House Republicans introduced their debt-ceiling plan late Monday night, and seemed poised to take up that bill as early as Wednesday. Under the plan, $1.2 trillion in cuts would be made over 10 years, and a committee would be established to find another $1.8 trillion in cuts.

Senate Majority Leader Harry ReidHarry Mason ReidAfter Dems stood against Pompeo, Senate’s confirmation process needs a revamp GOP poised to advance rules change to speed up Trump nominees Dems walk tightrope on Pompeo nomination MORE's (D-Nev.) bill sets similar discretionary budget caps over the next 10 years, but does not envision more cuts, and counts a reduced military presence in Afghanistan and Iraq as budget savings, something Republicans disagree with. Full details on both proposals, including texts, are here.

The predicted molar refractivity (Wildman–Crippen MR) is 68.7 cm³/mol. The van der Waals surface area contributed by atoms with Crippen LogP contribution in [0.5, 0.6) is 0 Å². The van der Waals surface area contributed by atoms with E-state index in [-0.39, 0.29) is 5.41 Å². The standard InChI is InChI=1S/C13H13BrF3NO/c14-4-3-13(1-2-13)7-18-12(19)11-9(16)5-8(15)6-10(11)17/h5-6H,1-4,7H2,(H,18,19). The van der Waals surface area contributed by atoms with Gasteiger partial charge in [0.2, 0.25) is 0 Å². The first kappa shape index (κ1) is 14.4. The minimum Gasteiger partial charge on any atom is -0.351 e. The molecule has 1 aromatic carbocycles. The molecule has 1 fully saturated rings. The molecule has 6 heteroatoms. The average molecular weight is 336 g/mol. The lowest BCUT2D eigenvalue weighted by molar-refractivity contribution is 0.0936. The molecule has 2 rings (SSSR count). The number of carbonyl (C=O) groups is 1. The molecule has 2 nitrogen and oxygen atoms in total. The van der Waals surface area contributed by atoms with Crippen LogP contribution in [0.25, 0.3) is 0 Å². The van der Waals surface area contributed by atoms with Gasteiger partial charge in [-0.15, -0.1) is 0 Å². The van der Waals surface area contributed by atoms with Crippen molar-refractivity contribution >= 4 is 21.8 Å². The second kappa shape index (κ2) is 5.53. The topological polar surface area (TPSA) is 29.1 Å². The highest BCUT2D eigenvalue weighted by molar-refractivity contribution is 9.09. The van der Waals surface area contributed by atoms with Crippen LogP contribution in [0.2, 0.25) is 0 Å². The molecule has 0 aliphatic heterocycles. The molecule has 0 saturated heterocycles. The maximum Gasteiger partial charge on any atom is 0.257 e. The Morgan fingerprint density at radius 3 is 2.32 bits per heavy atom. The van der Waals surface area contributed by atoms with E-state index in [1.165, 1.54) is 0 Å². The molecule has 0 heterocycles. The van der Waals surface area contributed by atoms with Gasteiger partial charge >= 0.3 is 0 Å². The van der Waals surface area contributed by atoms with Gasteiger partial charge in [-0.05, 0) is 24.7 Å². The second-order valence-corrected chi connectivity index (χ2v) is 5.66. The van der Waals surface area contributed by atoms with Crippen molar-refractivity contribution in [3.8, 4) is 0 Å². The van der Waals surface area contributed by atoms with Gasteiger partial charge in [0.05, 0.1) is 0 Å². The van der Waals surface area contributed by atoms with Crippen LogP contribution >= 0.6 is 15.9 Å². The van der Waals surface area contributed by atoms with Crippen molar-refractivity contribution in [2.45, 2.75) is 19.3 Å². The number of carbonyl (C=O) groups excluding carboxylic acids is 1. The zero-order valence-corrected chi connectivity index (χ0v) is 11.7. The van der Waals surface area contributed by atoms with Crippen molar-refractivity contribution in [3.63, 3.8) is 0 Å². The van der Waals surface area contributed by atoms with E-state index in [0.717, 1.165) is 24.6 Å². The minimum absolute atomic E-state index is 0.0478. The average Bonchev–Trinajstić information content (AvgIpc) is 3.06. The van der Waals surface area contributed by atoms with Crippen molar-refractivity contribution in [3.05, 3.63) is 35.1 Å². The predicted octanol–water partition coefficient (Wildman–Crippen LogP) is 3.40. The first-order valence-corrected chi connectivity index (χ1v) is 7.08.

The Senate meets at 10 a.m. to consider Reid's proposal, although it is unclear when or whether Reid might file cloture on that bill and when a final vote might take place.

With House work on the debt ceiling expected Wednesday, the House today will take up other matters. The House meets at 10 a.m. for speeches and noon for legislative work. The House plans to take up H.R. 1938, the North American-Made Energy Security Act, which calls for the federal government to decide on a proposed TransCanada oil pipeline extension to Texas by November.

The House also plans to consider two bills under a suspension of House rules. These are H.R. 2608, the Small Business Program Extension and Reform Act, and H.R. 2056, instructing the inspector general of the Federal Deposit Insurance Corporation to study the impact of insured depository institution failures.

The House is expected to continue consideration of H.R. 2584, the Interior, Environment and Related Agencies Appropriation Act. A postponed vote on H.R. 1383, the Restoring GI Bill Fairness Act, is also expected.